After Selena talked about the mental health impacts of having a chronic disease, Teen Vogueasked author and patient advocate Ashley Boynes-Shuck what the connection between the two is. Ashley, who goes by Arthritis Ashley online, told us being diagnosed with an incurable illness can absolutely impact someone’s mental well-being.

“The emotional components of rheumatic diseases such as lupus are vast and varied. Recent studies have shown that patients with diseases like rheumatoid arthritis, which is similar in nature to lupus, often deal with decreased cognitive function as well as being predisposed to extreme mood disorders,” Ashley says. “Studies also show a link between these types of disorders and serotonin deficiency, which can be associated with depression. It is difficult for anyone to cope with an incurable lifelong illness, but I would imagine that it would be even more difficult to do while being in the spotlight.”

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Michael backed that up when he was talking to Entertainment Tonight.

“Just coming to terms with the fact that she’s not healthy, and there’s no cure for it, is really hard,” Michael said. “So you have to be extremely optimistic about finding a cure.”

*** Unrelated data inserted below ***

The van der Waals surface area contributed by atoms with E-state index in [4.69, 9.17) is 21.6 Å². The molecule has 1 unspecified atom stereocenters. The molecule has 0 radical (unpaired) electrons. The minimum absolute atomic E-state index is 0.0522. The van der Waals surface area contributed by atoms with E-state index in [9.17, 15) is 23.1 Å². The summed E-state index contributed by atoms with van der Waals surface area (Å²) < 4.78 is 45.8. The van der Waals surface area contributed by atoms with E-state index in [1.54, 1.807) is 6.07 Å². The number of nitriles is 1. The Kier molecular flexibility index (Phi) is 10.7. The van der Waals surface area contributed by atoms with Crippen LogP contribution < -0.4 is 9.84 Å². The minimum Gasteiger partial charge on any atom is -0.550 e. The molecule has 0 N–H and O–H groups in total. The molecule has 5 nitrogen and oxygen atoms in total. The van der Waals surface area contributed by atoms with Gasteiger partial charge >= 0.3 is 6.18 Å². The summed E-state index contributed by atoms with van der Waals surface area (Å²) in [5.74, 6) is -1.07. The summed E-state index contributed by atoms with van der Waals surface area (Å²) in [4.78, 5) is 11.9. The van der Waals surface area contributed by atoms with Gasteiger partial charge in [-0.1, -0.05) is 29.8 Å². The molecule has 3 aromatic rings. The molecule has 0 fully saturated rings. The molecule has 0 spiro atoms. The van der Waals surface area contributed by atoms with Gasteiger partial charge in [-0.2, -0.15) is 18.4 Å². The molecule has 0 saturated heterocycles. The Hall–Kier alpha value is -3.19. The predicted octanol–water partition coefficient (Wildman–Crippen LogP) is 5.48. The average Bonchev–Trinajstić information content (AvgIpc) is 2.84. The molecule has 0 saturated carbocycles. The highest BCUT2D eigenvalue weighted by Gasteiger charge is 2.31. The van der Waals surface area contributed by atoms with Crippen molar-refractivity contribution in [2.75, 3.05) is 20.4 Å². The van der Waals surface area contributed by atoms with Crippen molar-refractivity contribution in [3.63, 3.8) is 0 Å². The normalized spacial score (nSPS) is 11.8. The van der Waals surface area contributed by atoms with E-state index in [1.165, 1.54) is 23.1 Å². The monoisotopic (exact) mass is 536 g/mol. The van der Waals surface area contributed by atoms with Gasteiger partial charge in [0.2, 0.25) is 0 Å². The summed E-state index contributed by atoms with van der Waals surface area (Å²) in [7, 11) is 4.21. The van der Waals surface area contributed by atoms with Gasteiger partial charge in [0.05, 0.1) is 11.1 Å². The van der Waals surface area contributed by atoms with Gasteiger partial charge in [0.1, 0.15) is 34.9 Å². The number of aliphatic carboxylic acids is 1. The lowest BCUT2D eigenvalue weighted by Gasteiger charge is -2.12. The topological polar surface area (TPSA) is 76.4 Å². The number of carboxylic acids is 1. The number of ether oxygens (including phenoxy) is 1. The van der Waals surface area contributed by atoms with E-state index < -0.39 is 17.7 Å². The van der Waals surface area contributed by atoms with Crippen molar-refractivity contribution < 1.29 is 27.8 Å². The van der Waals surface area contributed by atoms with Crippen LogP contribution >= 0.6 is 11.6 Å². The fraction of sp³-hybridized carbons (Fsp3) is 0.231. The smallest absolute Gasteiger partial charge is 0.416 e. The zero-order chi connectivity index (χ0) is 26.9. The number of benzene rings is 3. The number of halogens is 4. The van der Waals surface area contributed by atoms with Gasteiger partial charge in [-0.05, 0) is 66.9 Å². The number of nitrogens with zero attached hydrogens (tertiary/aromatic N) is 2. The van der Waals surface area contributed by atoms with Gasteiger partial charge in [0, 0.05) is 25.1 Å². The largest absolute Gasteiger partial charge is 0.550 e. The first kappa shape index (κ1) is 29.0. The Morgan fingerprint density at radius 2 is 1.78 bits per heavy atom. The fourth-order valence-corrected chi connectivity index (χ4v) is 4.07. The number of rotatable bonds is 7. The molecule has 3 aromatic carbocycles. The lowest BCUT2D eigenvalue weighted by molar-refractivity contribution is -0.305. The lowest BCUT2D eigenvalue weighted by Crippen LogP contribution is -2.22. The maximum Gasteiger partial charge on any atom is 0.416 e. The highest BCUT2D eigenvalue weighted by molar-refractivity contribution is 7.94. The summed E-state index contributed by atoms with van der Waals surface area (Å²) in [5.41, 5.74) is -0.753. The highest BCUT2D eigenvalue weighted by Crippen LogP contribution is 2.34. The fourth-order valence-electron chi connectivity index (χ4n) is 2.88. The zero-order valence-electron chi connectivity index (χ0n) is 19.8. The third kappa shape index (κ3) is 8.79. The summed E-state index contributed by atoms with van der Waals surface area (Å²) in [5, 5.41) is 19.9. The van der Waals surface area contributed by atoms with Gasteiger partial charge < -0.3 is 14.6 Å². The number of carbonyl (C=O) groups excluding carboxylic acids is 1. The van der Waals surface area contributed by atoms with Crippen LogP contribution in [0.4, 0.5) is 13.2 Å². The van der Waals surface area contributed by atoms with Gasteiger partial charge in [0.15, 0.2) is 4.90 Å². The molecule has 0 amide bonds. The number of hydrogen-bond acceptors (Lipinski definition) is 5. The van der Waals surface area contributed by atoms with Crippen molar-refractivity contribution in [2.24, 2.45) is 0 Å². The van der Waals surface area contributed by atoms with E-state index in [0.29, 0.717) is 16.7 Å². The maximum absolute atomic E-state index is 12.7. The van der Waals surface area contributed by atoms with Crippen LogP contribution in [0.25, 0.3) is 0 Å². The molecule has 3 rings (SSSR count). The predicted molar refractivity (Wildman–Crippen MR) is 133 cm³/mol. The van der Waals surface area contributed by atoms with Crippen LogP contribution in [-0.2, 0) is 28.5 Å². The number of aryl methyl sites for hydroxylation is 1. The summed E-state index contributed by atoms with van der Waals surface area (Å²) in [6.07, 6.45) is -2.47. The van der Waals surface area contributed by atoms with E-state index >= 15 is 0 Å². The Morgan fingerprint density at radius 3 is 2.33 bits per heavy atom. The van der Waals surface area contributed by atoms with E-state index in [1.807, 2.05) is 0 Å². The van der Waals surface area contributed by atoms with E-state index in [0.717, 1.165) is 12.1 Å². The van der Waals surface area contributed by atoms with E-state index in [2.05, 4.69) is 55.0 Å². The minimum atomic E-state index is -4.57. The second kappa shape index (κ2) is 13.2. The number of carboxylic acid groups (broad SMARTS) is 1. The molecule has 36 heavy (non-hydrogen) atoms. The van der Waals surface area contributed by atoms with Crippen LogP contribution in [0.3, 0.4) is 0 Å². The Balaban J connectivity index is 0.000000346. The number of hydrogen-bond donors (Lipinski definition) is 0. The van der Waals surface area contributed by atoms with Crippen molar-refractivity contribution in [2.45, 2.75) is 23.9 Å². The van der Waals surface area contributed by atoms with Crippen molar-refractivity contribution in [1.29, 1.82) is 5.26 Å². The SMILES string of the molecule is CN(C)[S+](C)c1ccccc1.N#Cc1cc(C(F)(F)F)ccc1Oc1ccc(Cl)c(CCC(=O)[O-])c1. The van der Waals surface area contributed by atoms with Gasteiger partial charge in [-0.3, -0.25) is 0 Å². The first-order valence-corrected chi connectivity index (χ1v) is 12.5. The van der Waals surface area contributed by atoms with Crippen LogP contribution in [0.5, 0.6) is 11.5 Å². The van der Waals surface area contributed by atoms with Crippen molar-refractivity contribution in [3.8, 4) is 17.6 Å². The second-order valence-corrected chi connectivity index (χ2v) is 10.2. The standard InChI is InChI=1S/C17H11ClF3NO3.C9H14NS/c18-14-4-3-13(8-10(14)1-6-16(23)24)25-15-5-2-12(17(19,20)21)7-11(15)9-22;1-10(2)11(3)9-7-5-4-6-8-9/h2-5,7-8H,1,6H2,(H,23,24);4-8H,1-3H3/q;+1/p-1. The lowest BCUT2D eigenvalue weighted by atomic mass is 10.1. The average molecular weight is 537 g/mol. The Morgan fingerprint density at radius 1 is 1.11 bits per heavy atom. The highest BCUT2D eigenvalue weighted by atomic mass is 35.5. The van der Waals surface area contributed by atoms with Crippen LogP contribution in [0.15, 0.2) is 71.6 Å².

Michael suggested Selena surround herself with supportive people. It sounds like he’s the best person she could be around.

SOURCE: teenvogue.com

 

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how Lupus effects Your Skin?

The skin is often affected by lupus, and plays a very important role in diagnosing the illness—whether it’s the skin-only form—cutaneous lupus erythematosus—or the body-wide “systemic” lupus erythematosus.

Common types of cutaneous lupus include chronic cutaneous lupus, which often involves thick and scaly red “discoid” rash lesions and patchy hair loss, and acute cutaneous lupus, which often involves a malar “butterfly-shaped” rash across the cheeks and nose and in some cases the development of fluid-filled “bullous” lupus lesions.

In systemic lupus, the body’s overactive immune system forms antibodies that attack and damage not just the skin but other crucial tissues and organs such as the kidneys, heart, lungs, blood and joints. Four of the 11 official criteria for systemic lupus are skin-related: malar rash, discoid rash, sensitivity to sunlight (photosensitivity) and oral ulcerations.

Most people are anxious to know if something in their lifestyle or diet caused lupus. It’s still not clear why certain people get the disease, but both genes and environmental triggers likely play a role. Any blood relative with an autoimmune disease such as rheumatoid arthritis may pass along the genes that predispose a relative to lupus. And then environmental triggers cause the disease to develop and flare.